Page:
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As the proverb goes, it’s easier to stop something from happening in the first place than to repair the damage after it has occurred.

With so many every day challenges, it may seem easier to put off re-evaluating how your bank or credit union is handling overdrafts until possible new regulations are finalized. For some it’s getting the program up to date, based on the most accurate regulatory guidance and best practices—for others it’s updating a non-disclosed program to a transparent solution. Regardless, the consequences of waiting around to make this decision can be detrimental, both in terms of financial and reputational impact.

Over the past several years, as Congress and regulators have wrestled with other pressing priorities, there has been little or no action taken to implement new regulations on overdraft programs. However, there have been multiple studies by consumer advocacy groups–based on supervisory data obtained from several large banks–that have examined overdraft practices, as well as the outcomes for consumers who do or do not opt in to overdraft coverage for ATM and one-time debit card transactions.

Most recently, information released in a Consumer Financial Protection Bureau (CFPB) Data Point report on frequent overdrafters, included information on new disclosure prototypes that are currently being tested to help financially vulnerable consumers better understand what it means to opt in to overdraft coverage. The American Bankers Association is expected to “work with the Bureau to test the proposed new disclosures to make sure they improve consumer understanding.”

Throughout this on-going study and testing period, regulators have never implied that financial institutions should be precluded from offering overdraft coverage for consumers. And there is no indication that any rule changes will be announced anytime soon. In fact, in a prepared statement, CFPB Director Richard Cordray recently stated, “We are not proposing any regulatory amendments at this time, though we are considering new overdraft regulations, and currently we are in the ‘pre-rule stage’ with no timing stated for when a rule may be proposed.”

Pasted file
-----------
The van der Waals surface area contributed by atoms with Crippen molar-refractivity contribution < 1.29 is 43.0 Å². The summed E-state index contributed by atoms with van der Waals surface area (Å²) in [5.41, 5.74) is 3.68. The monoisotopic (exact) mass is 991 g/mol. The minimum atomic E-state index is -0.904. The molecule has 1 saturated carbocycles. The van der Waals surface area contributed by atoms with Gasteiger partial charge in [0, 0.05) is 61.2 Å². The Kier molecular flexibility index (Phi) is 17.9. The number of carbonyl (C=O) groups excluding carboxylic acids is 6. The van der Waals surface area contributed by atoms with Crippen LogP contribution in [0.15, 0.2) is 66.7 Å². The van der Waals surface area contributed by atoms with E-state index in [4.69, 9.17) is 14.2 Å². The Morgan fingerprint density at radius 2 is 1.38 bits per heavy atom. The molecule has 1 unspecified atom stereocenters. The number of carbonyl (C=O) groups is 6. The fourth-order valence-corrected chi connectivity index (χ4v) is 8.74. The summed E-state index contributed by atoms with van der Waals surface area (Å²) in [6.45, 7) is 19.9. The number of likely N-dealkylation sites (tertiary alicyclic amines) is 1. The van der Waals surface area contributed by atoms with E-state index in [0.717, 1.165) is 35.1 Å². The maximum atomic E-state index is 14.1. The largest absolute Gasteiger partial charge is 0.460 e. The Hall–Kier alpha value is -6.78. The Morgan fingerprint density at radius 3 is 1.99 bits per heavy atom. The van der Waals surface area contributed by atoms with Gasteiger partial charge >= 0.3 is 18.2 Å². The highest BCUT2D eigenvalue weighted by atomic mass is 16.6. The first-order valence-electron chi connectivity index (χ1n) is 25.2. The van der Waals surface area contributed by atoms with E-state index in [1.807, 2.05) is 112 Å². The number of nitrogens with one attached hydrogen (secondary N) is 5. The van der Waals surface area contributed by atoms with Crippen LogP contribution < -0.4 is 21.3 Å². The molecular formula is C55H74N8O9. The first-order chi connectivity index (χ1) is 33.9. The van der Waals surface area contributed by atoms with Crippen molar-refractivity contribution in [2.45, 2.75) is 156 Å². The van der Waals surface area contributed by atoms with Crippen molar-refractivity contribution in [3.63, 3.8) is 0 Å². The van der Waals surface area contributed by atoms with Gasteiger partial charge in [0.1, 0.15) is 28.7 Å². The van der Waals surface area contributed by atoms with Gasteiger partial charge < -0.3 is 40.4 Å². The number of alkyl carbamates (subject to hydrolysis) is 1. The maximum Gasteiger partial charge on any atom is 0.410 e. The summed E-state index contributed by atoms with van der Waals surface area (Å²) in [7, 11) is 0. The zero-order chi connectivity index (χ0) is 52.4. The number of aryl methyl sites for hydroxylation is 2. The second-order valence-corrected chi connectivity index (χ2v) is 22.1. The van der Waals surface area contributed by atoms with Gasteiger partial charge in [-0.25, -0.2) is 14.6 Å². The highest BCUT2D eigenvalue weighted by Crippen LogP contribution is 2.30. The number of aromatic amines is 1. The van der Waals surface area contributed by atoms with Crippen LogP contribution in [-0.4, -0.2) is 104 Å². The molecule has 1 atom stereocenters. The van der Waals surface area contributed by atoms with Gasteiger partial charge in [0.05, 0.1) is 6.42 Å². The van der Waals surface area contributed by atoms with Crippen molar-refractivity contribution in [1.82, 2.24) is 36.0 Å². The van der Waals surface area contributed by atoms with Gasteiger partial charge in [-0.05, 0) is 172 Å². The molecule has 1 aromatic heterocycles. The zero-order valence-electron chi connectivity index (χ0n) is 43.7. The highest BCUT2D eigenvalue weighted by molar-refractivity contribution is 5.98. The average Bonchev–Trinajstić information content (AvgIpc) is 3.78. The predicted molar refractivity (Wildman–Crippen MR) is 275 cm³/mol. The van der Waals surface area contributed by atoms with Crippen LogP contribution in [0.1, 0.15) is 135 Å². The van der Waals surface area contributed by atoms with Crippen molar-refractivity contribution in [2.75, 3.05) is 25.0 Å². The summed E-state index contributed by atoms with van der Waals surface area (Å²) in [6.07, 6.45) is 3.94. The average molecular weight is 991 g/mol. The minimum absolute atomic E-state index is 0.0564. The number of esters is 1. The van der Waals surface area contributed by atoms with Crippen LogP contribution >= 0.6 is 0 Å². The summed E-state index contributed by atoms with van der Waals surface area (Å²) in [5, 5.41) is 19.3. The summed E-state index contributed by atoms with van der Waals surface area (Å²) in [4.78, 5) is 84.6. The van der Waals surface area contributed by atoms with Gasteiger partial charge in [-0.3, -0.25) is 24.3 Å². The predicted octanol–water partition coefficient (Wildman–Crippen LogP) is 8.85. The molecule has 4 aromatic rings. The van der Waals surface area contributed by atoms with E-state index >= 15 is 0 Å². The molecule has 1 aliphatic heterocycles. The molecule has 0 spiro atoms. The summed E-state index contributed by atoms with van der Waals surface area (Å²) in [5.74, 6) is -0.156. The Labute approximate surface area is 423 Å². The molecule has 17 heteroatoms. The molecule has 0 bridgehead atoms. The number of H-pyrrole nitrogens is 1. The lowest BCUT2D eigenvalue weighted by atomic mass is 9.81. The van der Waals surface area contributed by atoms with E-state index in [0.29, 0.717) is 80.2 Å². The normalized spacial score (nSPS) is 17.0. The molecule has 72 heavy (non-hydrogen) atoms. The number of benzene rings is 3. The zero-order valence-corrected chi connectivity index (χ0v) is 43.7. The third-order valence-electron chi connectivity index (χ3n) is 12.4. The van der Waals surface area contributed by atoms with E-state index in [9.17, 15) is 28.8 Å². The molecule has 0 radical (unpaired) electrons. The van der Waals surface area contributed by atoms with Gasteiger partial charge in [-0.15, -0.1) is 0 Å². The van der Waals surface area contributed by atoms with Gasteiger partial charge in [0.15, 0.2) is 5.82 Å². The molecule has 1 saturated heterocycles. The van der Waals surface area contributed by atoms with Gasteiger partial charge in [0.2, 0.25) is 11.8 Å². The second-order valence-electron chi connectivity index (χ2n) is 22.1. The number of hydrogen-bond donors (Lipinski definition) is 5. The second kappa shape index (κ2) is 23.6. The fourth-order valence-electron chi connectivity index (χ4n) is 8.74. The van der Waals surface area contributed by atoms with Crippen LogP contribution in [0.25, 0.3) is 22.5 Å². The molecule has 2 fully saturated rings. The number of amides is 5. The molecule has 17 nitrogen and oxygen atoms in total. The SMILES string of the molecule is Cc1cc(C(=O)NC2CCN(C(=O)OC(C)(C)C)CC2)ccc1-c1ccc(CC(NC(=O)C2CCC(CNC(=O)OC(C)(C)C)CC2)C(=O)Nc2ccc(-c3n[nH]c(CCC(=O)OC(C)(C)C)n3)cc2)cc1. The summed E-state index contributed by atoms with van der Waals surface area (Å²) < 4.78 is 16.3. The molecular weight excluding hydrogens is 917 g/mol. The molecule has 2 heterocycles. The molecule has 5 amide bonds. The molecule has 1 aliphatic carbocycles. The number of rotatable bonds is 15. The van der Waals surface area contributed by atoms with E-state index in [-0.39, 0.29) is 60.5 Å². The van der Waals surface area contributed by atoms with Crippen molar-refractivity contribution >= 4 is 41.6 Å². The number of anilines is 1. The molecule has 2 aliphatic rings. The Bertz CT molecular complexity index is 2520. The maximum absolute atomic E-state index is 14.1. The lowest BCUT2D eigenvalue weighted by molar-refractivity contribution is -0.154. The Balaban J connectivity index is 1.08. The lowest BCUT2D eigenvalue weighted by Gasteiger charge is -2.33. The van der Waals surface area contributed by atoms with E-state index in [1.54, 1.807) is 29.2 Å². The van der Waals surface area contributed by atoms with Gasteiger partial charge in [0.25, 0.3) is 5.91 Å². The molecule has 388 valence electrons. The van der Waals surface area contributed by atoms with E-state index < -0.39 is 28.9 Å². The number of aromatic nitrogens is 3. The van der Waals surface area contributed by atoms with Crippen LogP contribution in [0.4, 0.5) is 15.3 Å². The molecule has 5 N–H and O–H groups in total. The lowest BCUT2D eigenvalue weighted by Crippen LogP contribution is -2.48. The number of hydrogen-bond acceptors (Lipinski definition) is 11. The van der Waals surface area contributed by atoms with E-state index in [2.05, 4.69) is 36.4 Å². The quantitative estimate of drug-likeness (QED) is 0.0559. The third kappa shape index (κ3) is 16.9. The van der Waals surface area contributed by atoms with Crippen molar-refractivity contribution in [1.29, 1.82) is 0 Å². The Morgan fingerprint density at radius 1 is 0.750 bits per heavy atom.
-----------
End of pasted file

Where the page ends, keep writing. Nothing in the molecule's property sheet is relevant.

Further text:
This open timeframe presents a great opportunity to implement a compliant overdraft solution. If your bank or credit union has a non-compliant program, doing nothing could potentially put you at an increased risk for examiner scrutiny.

A proactive approach will lead to positive results

As industry conditions as well as consumer needs and expectations change, the potential for new regulations and guidance will continue to exist. Therefore, having the right resources in place for compliance expertise and best practices is essential.

For one of our clients, a community-based institution in the Southeastern U.S., regulatory uncertainty prompted them to discontinue use of their legacy overdraft program. While it seemed to be the best solution to alleviate their concerns around putting the institution and account holders at risk—the financial institution had to cope with significant revenue losses. Eventually they realized they needed to seek expert advice.

When the decision was made to once again offer an overdraft solution, management wanted to make sure they implemented a proven, compliant program to avoid any regulatory concerns and provide account holders with a reliable service.

With solid guidance and program management resources, the institution has experienced many positive results, both internally and from an account holder service perspective, including:

  • compliance peace of mind
  • increased accessibility to expert advice
  • improved training resources and support
  • better communication strategy
  • results beyond expectations

They now have an effective overdraft program on all fronts, along with the added bonus of recovering lost revenue.

There’s no reason to miss out

Regardless of when the next regulatory announcement is made, financial institutions can take steps to avoid compliance uncertainty by implementing an overdraft solution that is recognized as fully compliant. This proactive step will help to assure examiners that the program is in line with all regulations and guidance, while helping the institution build much stronger relationships with account holders and improve their overall performance.


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